Joan of Arc Revisited
Eric Simonoff of William Morris Endeavor sold North American rights to Kimberly Cutter's debut, The Maid: A Novel of Joan of Arc, to Andrea Schulz at Houghton Mifflin Harcourt. The buzzed-about book, which follows the French peasant-turned-saint from her life as Jehanne of Lorraine through her time leading the French army, is, according to Simonoff, part historical fiction and part “meditation on proto-feminism, the power and burden of faith, and the exhilarating and devastating consequences of fame.” Cutter, who has an M.F.A. from the University of Virginia, has written for a number of magazines including Vanity Fair, New York and Harper's Bazaar.
Williams Suits Up, Twice
Agent Ike Williams, of Kneerim & Williams, just closed two deals for separate business books. Williams sold world rights to Jacque Murphy at Harvard Business Press to a currently untitled management work by the team at Forrester Research. The group, which did the 2008 title Groundswell: Winning in a World Transformed by Social Technologies, will focus on how to harness the creativity of employees and the energy of customers. The second deal is for Max Anderson's The MBA Oath, which Portfolio's Adrian Zackheim and Adrienne Schultz acquired, taking world rights. Anderson, who just graduated from Harvard Business School, got lots of press for a document he drafted for his class, similar to doctors' Hippocratic Oath, outlining the ethics he and his fellow future business executives should maintain. The document has been adopted by a number of business schools, and the book will expand on it.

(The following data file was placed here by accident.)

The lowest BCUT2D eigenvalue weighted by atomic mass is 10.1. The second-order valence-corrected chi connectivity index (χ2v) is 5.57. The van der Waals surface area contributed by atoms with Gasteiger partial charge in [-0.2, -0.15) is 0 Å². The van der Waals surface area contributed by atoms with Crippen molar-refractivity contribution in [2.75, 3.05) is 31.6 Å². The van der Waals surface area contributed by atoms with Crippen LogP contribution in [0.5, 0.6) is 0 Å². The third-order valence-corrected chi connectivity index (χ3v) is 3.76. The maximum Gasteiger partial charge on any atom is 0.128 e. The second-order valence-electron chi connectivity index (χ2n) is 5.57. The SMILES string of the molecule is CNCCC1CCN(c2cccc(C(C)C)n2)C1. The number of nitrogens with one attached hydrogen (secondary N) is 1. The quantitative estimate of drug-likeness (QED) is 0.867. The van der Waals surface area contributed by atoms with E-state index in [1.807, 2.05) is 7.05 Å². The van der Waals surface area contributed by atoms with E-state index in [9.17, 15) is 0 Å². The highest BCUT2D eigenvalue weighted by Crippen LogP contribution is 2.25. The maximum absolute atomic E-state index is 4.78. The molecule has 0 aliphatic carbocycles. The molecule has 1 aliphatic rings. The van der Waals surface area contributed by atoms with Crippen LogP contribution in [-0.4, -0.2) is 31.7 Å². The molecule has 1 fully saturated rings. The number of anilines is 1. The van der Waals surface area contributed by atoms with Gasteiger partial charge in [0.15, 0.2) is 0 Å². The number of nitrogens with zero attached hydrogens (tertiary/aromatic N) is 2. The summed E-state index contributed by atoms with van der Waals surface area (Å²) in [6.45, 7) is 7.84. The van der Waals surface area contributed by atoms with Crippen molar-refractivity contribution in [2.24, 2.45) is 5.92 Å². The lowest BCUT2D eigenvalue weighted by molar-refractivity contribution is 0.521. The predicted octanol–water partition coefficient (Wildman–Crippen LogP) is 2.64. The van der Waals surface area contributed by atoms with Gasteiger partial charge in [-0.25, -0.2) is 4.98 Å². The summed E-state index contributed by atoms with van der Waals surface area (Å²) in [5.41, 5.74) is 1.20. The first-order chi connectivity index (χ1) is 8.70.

Paul Golob, editorial director of Times Books, bought North American rights, at auction, to The Packing Problem: Time, Money, and the Science of Scarcity, written by academics Sendhil Mullainathan and Eldar Shafir—Mullainathan teaches at Harvard and Shafir at Princeton. The publisher calls the title a “paradigm-shifting book” about how people deal with scarcity and the habits we've developed that lead to “inefficient” decisions. The work is derived from the authors' comparison of time management to packing a suitcase and the need to remove one item before adding another. Agent Katinka Matson of Brockman Inc. brokered the deal.
Father Knows Best
Maxim.com senior editor Justin Halpern sold his popular Twitter postings—turned—book, Shit My Dad Says, to Kate Hamill at It Books, who took world English rights at auction. The collection of gruff, funny and sometimes sneakily heartfelt musings from the author's 73-year-old dad got Halpern an online audience of more than 300,000 as well as press hits from papers like the Wall Street Journal and L.A. Times. Agent Byrd Leavell of the Waxman Agency said the book, slated to pub next Father's Day, will also feature “longer stories in a David Sedaris, Chelsea Handler vein.”
Agent Jodie Rhodes sold North American rights to debut novelist Bob Rambaugh'sSaving Sarah to Phoebe Yeh at HarperCollins Books for Children. In the YA work, a 14-year-old boy tormented by his father looks to murder as a solution after the “system” fails him and the father sets his sights on the boy's younger sister.... Former newspaper man Tom Ryan had his memoir, Following Atticus, pre-empted by Cassie Jones at William Morrow. In the book Ryan adopts a pooch, a miniature schnauzer, to join him on an expedition to hike all of New Hampshire's mountains as part of a charity effort honoring the memory of a dead friend. Ryan has blogged about the experience at tomandatticus.blogspot.com and is appearing next month on Animal Planet to discuss the trip; Brian DeFiore, of DeFiore and Company, did the deal.